Rubber bands + graphene = wearable sensor

20 Aug 2014

The humble rubber band could soon become a hi-tech wearable sensor with the addition of the wonder material graphene that could have a number of uses, from healthcare to fashion.

Developed by the Dublin-based AMBER research team with the help of researchers from the University of Surrey, the application of the highly conductive yet ultra-thin graphene on rubber turned it from a non-conductive element to one that could be turned into a senor.

Most importantly, the mechanical integrity of the rubber is not harmed by the application of graphene and, in fact, when an electrical current flows through it, it proved to be very strongly affected if the band was stretched.

Led by Prof Jonathan Coleman, the discovery opens up a host of possibilities for the development of wearable sensors from rubber, which could be used from a health perspective to monitor respiration, blood pressure, joint movement, and blood glucose.

Starting from the left, showing the process of applying graphene which is 10,000 smaller than the width of a human hair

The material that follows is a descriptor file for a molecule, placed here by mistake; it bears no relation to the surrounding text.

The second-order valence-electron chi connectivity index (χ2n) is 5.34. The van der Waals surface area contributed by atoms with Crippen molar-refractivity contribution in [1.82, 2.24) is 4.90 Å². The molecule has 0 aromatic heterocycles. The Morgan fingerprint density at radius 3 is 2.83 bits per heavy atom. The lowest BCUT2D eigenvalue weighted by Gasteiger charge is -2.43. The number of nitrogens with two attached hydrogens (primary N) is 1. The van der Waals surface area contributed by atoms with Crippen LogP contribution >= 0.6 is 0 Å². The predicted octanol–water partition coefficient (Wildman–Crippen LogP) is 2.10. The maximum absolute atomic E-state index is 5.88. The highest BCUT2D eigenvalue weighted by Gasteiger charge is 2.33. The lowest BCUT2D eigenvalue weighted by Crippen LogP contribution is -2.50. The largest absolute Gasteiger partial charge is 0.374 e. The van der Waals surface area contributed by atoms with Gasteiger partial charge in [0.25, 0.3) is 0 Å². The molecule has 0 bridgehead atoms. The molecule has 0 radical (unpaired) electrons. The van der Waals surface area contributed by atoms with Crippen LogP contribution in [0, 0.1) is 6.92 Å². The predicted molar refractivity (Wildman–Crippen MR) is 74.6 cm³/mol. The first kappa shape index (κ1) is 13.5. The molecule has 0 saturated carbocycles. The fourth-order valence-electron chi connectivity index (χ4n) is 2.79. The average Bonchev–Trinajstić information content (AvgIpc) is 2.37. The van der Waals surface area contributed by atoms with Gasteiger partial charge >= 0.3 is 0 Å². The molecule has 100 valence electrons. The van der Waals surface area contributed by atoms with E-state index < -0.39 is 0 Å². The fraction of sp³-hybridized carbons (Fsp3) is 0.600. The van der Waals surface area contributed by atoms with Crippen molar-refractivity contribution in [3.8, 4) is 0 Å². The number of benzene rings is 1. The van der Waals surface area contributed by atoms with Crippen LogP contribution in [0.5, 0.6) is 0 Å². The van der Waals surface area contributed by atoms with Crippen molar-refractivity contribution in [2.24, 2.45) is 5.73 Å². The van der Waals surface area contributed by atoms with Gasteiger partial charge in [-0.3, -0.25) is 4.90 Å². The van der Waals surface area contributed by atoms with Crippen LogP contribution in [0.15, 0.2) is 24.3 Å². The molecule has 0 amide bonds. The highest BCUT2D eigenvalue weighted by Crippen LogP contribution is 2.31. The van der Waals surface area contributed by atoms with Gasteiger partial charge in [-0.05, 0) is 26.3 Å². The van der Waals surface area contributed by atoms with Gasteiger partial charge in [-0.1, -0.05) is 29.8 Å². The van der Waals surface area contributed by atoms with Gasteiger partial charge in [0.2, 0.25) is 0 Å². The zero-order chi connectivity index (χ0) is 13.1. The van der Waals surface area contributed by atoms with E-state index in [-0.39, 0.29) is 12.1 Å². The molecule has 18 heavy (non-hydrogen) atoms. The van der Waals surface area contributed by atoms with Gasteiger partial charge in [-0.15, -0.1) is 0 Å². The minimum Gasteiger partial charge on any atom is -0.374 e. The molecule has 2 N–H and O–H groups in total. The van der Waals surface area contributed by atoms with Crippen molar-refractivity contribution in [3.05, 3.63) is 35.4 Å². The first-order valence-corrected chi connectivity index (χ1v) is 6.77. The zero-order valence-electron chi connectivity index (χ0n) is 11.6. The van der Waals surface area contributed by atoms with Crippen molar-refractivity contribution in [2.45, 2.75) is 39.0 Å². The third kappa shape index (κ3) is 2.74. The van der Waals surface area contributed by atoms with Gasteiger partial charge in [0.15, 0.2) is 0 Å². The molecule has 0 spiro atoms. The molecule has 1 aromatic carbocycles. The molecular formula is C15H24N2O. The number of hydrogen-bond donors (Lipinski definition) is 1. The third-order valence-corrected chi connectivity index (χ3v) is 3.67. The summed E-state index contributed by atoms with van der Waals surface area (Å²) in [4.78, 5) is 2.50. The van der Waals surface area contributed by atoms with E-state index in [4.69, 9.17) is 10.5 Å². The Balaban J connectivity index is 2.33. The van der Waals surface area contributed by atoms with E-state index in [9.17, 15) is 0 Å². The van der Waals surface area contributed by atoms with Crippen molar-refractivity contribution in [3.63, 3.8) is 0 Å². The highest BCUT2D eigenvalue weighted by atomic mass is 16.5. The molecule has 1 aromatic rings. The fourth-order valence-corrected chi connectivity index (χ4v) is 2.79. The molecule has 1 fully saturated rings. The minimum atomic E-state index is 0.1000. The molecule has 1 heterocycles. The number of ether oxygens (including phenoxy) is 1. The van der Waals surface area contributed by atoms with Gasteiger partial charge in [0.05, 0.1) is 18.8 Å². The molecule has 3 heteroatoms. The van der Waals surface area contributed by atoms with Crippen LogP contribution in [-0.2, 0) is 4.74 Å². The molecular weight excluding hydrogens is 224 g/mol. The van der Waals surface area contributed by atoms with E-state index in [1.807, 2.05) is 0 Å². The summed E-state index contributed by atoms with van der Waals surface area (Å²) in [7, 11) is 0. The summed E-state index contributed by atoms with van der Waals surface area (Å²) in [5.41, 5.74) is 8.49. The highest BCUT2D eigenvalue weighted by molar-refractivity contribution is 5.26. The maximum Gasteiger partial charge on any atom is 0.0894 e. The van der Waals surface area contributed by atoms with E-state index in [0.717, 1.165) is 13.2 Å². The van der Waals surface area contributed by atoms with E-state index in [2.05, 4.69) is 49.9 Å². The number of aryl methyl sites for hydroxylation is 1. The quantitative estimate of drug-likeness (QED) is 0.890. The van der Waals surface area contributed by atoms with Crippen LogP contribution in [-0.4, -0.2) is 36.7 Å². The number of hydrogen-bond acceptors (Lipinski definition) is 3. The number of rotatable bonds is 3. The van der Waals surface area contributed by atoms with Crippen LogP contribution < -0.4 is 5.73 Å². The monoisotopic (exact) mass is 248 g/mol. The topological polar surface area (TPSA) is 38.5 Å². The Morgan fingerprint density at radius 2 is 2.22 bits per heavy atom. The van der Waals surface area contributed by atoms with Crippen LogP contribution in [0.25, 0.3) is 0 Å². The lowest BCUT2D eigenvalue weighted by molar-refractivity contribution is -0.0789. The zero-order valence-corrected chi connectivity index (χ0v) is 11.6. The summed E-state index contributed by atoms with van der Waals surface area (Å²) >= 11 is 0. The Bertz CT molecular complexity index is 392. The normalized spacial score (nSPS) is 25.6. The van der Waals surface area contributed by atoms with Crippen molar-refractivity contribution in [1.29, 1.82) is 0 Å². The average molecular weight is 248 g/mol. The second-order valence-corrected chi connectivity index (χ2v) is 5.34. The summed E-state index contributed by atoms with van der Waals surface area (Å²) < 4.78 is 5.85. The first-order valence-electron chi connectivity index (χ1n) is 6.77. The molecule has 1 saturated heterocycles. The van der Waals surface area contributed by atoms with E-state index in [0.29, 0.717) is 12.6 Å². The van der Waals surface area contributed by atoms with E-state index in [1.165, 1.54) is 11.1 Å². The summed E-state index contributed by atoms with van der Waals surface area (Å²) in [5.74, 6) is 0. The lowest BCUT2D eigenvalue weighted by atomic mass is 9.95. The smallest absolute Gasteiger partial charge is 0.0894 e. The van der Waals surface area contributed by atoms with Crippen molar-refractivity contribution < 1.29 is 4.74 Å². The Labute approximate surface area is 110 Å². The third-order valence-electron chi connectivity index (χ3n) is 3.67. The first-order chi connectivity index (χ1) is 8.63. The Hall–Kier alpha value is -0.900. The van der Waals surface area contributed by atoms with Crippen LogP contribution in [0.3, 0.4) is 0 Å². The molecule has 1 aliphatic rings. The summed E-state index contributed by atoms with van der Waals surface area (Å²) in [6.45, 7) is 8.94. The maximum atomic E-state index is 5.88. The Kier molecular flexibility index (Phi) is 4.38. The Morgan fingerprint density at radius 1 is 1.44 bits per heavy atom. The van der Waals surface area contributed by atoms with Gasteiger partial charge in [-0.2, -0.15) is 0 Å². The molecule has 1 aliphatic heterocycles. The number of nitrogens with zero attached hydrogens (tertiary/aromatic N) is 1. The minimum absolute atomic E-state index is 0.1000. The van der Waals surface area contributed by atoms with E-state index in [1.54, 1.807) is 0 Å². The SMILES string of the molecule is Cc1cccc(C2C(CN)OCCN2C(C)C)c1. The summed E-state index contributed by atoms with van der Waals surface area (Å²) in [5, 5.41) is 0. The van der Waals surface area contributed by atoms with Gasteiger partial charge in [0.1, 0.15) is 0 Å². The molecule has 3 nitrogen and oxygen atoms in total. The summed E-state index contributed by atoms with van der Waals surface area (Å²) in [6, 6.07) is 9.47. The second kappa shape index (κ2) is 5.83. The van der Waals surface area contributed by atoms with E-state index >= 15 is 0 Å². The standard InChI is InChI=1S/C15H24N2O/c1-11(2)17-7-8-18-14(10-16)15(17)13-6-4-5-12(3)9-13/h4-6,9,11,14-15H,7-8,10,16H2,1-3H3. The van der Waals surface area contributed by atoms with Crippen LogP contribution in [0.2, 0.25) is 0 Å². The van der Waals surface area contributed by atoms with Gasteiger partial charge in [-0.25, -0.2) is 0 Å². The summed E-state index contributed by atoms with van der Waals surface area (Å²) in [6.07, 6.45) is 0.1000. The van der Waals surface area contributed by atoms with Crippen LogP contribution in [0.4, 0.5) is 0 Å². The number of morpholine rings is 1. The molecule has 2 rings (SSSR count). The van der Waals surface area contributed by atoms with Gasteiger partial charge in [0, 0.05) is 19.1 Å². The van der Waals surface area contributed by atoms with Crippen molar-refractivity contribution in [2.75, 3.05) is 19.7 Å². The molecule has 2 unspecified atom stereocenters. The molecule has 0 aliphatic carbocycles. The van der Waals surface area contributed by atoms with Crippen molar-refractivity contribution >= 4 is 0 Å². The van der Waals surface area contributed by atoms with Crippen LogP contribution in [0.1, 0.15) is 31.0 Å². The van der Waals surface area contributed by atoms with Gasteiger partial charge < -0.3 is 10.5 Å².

The team also sees other applications of the graphene-infused rubber band sensors in the automotive industry (to develop sensitive airbags), in robotics, in medical-device development (to monitor bodily motion), and as early warning systems for cot death in babies or sleep apnoea in adults.

Speaking of its potential, Coleman said, “Biosensors, which are worn on or implanted into the skin, must be made of durable, flexible and stretchable materials that respond to the motion of the wearer.

“By implanting graphene into rubber, a flexible natural material, we are able to completely change its properties to make it electrically conductive, to develop a completely new type of sensor. Because rubber is available widely and cheaply, this unique discovery will open up major possibilities in sensor manufacturing worldwide.”

The team has published their research paper online on ACS Nano.

Rubber band image via Shutterstock

Colm Gorey was a senior journalist with Silicon Republic